As regular CFZ-watchers will know, for some time Corinna has been doing a column for Animals & Men and a regular segment on On The Track... particularly about out-of-place birds and rare vagrants. There seem to be more and more bird stories from all over the world hitting the news these days so, to make room for them all - and to give them all equal and worthy coverage - she has set up this new blog to cover all things feathery and Fortean.

Friday, 24 March 2017

Kenyan wind farm could wipe out critically endangered vultures

BirdLife International, Nature Kenya, Kenya Bird of Prey Trust and The Peregrine Fund have collectively expressed concern over a proposal to develop the Kipeto Wind Energy Project, in Kajiado County, Kenya. This is due to the fact that the proposed wind farm will be in close proximity to the nesting sites of two species of Critically Endangered vultures and also close to an important flyway for a vast numbers of migratory birds. 

Just 14 km from Kwenia cliffs – the third largest nesting site of Rüppell’s Vultures in Kenya – and 10 km from the White-backed Vulture colony, these wind turbine blades could severely impact these species, both on the edge of extinction. Recent surveys commissioned by the project developers show that collectively these two colonies regularly hold more than 80 pairs of nesting vultures and that both species frequently fly over and occasionally forage at the proposed wind farm site and would be at risk of colliding with wind turbines.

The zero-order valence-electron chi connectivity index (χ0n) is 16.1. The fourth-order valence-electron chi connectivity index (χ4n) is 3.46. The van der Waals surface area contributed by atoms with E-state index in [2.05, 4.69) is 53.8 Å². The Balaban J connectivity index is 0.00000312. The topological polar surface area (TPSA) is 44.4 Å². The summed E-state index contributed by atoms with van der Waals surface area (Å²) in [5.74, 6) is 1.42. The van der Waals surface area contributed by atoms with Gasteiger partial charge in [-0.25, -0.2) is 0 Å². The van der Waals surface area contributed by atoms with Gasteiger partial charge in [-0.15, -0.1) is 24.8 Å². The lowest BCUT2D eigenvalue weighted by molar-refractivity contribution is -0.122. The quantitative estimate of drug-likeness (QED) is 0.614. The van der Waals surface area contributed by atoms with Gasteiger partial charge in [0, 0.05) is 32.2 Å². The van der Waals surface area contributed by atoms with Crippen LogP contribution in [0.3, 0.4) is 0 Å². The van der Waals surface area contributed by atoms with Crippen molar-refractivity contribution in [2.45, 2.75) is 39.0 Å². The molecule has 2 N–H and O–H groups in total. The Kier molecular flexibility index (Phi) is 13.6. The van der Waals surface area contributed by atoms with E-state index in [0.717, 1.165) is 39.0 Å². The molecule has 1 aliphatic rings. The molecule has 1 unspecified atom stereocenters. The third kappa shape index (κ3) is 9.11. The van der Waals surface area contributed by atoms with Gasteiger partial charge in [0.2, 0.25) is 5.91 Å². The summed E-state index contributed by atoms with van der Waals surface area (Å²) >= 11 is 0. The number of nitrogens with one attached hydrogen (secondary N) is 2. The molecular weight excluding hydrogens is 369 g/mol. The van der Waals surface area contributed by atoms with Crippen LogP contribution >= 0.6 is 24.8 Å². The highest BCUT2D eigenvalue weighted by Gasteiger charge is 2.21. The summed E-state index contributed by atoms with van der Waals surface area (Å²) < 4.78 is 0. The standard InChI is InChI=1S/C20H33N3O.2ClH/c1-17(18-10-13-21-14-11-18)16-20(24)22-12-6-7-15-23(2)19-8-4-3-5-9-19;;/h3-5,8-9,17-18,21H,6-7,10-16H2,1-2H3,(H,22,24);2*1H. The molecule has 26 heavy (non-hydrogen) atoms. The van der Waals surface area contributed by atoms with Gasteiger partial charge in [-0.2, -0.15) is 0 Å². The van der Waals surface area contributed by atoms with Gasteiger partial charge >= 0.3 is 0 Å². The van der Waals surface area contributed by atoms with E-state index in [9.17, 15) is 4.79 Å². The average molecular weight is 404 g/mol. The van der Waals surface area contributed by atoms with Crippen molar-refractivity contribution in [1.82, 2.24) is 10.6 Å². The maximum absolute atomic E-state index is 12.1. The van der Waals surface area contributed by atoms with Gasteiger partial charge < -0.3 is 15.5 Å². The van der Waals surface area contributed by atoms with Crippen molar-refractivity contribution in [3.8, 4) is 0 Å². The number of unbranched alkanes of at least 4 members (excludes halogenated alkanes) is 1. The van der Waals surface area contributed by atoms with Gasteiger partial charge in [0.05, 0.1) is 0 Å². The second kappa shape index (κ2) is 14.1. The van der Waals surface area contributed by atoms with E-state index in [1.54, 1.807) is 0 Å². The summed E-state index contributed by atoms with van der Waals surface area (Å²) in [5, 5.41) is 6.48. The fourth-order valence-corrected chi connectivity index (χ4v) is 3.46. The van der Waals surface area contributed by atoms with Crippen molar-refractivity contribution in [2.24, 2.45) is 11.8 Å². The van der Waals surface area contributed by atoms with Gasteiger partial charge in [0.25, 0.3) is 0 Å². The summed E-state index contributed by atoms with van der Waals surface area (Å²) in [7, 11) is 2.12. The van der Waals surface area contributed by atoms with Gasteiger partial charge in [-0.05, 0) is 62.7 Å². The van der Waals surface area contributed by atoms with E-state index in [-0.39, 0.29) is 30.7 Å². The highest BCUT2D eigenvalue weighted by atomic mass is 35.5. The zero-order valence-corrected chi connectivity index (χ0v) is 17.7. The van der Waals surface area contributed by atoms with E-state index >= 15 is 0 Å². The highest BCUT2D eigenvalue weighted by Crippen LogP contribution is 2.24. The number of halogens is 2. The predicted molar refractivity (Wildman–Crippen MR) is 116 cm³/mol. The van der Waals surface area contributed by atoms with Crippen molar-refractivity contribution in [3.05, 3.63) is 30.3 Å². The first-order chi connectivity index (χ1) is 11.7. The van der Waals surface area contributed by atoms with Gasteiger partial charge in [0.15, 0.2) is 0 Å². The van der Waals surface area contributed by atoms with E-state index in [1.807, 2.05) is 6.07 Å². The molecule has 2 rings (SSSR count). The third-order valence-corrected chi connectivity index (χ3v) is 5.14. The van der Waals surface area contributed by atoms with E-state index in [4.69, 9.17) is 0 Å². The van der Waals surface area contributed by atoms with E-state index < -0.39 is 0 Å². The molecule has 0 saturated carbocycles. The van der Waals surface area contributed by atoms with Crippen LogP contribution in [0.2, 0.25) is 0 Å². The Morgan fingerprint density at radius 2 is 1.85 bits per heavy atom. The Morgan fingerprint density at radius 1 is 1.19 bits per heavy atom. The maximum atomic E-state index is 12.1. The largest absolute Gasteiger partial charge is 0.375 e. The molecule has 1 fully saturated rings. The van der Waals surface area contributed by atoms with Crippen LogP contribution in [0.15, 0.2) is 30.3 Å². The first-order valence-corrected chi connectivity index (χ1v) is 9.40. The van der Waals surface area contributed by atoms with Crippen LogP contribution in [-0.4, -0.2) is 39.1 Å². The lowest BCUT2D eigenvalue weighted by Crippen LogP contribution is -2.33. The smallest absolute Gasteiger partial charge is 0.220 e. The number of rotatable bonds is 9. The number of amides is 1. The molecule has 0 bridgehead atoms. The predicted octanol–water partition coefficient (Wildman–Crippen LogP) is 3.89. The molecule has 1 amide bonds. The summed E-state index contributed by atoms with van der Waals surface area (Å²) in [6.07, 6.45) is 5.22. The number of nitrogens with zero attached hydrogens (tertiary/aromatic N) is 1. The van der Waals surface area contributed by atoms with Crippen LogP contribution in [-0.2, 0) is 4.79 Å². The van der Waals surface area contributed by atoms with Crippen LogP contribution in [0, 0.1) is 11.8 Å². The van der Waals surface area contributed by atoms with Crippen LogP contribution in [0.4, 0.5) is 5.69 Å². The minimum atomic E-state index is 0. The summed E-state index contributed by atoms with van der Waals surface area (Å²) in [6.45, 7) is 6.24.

The area has already seen the extinction of Endangered Egyptian Vultures, yet it still holds an impressive number of cliff-dwelling large falcons and Verreaux’s Eagles. The project location lies along the north-south ridge of the Rift Valley Escarpment, which is a prime location for migratory species including globally endangered Steppe Eagles as well as Amur Falcons, Eurasian Hobbys, Lesser Kestrels and White Storks. The site is unique for its density of raptors, and deserving of special protection status, particularly in recognition that African Vultures are vitally important “cleaners of the environment” that help prevent the spread of diseases. 

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